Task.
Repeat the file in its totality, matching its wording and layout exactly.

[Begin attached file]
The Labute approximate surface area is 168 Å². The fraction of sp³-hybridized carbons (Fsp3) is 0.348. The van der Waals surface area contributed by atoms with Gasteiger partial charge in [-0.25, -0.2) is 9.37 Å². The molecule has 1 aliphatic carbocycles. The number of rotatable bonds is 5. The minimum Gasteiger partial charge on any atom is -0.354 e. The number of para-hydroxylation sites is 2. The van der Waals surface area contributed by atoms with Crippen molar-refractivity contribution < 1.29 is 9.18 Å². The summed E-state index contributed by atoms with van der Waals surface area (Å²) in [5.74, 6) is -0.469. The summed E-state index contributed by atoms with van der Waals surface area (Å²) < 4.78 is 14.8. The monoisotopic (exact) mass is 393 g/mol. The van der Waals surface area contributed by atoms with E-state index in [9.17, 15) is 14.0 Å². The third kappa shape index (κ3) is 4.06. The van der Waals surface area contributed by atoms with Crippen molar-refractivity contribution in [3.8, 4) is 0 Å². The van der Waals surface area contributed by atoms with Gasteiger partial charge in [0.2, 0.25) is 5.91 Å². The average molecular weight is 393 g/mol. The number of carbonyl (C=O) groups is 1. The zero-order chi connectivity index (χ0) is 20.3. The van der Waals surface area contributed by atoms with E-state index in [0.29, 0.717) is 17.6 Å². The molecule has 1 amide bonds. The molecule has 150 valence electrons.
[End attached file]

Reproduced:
The Labute approximate surface area is 168 Å². The fraction of sp³-hybridized carbons (Fsp3) is 0.348. The van der Waals surface area contributed by atoms with Gasteiger partial charge in [-0.25, -0.2) is 9.37 Å². The molecule has 1 aliphatic carbocycles. The number of rotatable bonds is 5. The minimum Gasteiger partial charge on any atom is -0.354 e. The number of para-hydroxylation sites is 2. The van der Waals surface area contributed by atoms with Crippen molar-refractivity contribution < 1.29 is 9.18 Å². The summed E-state index contributed by atoms with van der Waals surface area (Å²) in [5.74, 6) is -0.469. The summed E-state index contributed by atoms with van der Waals surface area (Å²) < 4.78 is 14.8. The monoisotopic (exact) mass is 393 g/mol. The van der Waals surface area contributed by atoms with E-state index in [9.17, 15) is 14.0 Å². The third kappa shape index (κ3) is 4.06. The van der Waals surface area contributed by atoms with Crippen molar-refractivity contribution in [3.8, 4) is 0 Å². The van der Waals surface area contributed by atoms with Gasteiger partial charge in [0.2, 0.25) is 5.91 Å². The average molecular weight is 393 g/mol. The number of carbonyl (C=O) groups is 1. The zero-order chi connectivity index (χ0) is 20.3. The van der Waals surface area contributed by atoms with E-state index in [0.29, 0.717) is 17.6 Å². The molecule has 1 amide bonds. The molecule has 150 valence electrons.